She has done well in both worlds, but, she said, "I do have frustrations. I've dealt with a lot of ignorance."

Mastery of ASL and skillful storytelling are highly valued in Deaf with a capital D culture. "We consider it to be a beautiful language," said Edward Peltier, director of the American School for the Deaf, in West Hartford. At the school, which is the birthplace of American Sign Language, "You would see sign language used consistently and regularly," Peltier said. Still he said, teachers encourage students to use their residual hearing and to learn speech when appropriate.

According to research by Gallaudet, with 96 percent of deaf children born to hearing parents, many choose cochlear implants for their children at a young age, and 81 percent mainstream their children into hearing classrooms. The implants are surgically placed in the inner ear and connected to a receiver around the ear which picks up sound and transmits electrical implants to the brain. About 100,000 people worldwide wear cochlear implants, including 22,000 adults and 15,000 children in the United States, according to the Food and Drug Administration.

Peltier said that about 12 percent of students at the American School for the Deaf have cochlear implants, up from about 3 percent 10 years ago. "It's impacted how we provide related services," he said.

Dr. Theodore P. Mason, who started an implant program at Baystate Medical Center four years ago, said they implant between 25 and 30 a year on people with severe to profound deafness, starting on children as young as one year and also on the elderly. "People say it's miraculous," he said. "An implant is able to restore a lot of a patient's access to sound. The sounds they hear sound a little peculiar at first, but after the first few weeks it sounds like a person's voice," he said. "There's a huge change even in the deaf culture with people saying, 'Maybe this will help me live my life with greater access."

But over at The Learning Center, Bello said that although deaf people understand the importance of learning to speak in order to succeed in the hearing world, he perceives great risk in not learning sign language.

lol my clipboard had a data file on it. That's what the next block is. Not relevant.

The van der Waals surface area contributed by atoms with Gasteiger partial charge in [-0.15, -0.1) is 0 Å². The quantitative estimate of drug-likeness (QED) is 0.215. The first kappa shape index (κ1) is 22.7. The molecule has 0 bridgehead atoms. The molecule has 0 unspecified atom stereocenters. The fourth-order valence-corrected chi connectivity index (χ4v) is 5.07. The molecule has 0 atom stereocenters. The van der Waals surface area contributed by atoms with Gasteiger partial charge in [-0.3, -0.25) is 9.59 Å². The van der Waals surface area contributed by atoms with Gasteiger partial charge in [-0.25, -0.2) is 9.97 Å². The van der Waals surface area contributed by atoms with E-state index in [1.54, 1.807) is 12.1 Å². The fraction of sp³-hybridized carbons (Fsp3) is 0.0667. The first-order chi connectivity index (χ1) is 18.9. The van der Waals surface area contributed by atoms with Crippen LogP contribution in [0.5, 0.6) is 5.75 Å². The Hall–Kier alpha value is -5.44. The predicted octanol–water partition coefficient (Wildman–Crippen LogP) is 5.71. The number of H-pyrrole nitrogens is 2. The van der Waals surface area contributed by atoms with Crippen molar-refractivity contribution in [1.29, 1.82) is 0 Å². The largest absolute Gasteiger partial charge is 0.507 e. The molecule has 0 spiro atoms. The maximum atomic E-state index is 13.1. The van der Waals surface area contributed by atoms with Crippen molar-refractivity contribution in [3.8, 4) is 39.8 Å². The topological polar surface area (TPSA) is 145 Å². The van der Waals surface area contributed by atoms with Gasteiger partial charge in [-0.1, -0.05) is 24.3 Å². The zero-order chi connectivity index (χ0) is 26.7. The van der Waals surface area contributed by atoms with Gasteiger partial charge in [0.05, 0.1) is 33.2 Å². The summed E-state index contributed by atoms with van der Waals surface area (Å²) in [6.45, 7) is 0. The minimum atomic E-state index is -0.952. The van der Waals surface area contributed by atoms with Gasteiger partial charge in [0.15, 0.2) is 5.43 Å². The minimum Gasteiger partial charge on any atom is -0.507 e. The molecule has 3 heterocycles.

"No one can predict how well a child will learn with a cochlear implant," he said. "If you risk not teaching that child sign language, you will risk the child being orally retarded." Also, he said, "It's odd that people would be content in taking a person who is profoundly deaf and not help them communicate with other deaf people."

Students such as Joshua Walker, a sophomore at Gallaudet University, see no use for cochlear implants. "In some way, you're saying deaf people are not good enough, they need to be fixed," he signed in an interview with The New York Times. "I don't need to be fixed. My brain works fine."

The deaf pride movement traces its beginnings to Gallaudet, where the outgoing president, I. King Jordan, is the school's first deaf leader. He was named in 1988 after a round of protests.

Over at the Clarke School, Gjerdingen welcomes the recent debate. "It has heightened the awareness in America about what deafness is about. It's as much a civil rights issue as anything else. I don't condone what happened there," he said of Gallaudet, "but I understand it."

©2007 The Republican